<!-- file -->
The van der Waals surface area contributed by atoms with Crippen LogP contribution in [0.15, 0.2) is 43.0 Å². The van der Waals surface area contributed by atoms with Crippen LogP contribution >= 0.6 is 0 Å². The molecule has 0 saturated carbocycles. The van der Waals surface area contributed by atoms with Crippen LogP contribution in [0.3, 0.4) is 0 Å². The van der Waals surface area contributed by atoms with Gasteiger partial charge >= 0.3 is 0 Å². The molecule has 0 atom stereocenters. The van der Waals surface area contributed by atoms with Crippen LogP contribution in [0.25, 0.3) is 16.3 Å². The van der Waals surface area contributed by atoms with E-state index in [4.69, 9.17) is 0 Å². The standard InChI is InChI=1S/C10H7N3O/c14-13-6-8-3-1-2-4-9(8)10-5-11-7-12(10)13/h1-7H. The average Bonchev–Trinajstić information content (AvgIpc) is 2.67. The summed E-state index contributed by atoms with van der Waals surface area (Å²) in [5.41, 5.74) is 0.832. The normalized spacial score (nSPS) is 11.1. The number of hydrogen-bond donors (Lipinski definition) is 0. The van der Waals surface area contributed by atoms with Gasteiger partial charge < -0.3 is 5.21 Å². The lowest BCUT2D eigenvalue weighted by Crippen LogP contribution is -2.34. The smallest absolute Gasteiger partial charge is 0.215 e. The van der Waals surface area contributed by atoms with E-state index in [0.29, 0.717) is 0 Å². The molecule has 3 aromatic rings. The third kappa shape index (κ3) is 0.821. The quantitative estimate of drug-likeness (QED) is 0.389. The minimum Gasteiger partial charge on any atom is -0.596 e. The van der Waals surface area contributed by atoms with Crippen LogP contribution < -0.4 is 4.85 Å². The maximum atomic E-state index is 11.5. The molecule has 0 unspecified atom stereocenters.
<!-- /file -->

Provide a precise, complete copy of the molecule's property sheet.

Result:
The van der Waals surface area contributed by atoms with Crippen LogP contribution in [0.15, 0.2) is 43.0 Å². The van der Waals surface area contributed by atoms with Crippen LogP contribution >= 0.6 is 0 Å². The molecule has 0 saturated carbocycles. The van der Waals surface area contributed by atoms with Crippen LogP contribution in [0.3, 0.4) is 0 Å². The van der Waals surface area contributed by atoms with Gasteiger partial charge >= 0.3 is 0 Å². The molecule has 0 atom stereocenters. The van der Waals surface area contributed by atoms with Crippen LogP contribution in [0.25, 0.3) is 16.3 Å². The van der Waals surface area contributed by atoms with E-state index in [4.69, 9.17) is 0 Å². The standard InChI is InChI=1S/C10H7N3O/c14-13-6-8-3-1-2-4-9(8)10-5-11-7-12(10)13/h1-7H. The average Bonchev–Trinajstić information content (AvgIpc) is 2.67. The summed E-state index contributed by atoms with van der Waals surface area (Å²) in [5.41, 5.74) is 0.832. The normalized spacial score (nSPS) is 11.1. The number of hydrogen-bond donors (Lipinski definition) is 0. The van der Waals surface area contributed by atoms with Gasteiger partial charge < -0.3 is 5.21 Å². The lowest BCUT2D eigenvalue weighted by Crippen LogP contribution is -2.34. The smallest absolute Gasteiger partial charge is 0.215 e. The van der Waals surface area contributed by atoms with E-state index in [0.29, 0.717) is 0 Å². The molecule has 3 aromatic rings. The third kappa shape index (κ3) is 0.821. The quantitative estimate of drug-likeness (QED) is 0.389. The minimum Gasteiger partial charge on any atom is -0.596 e. The van der Waals surface area contributed by atoms with Crippen LogP contribution < -0.4 is 4.85 Å². The maximum atomic E-state index is 11.5. The molecule has 0 unspecified atom stereocenters.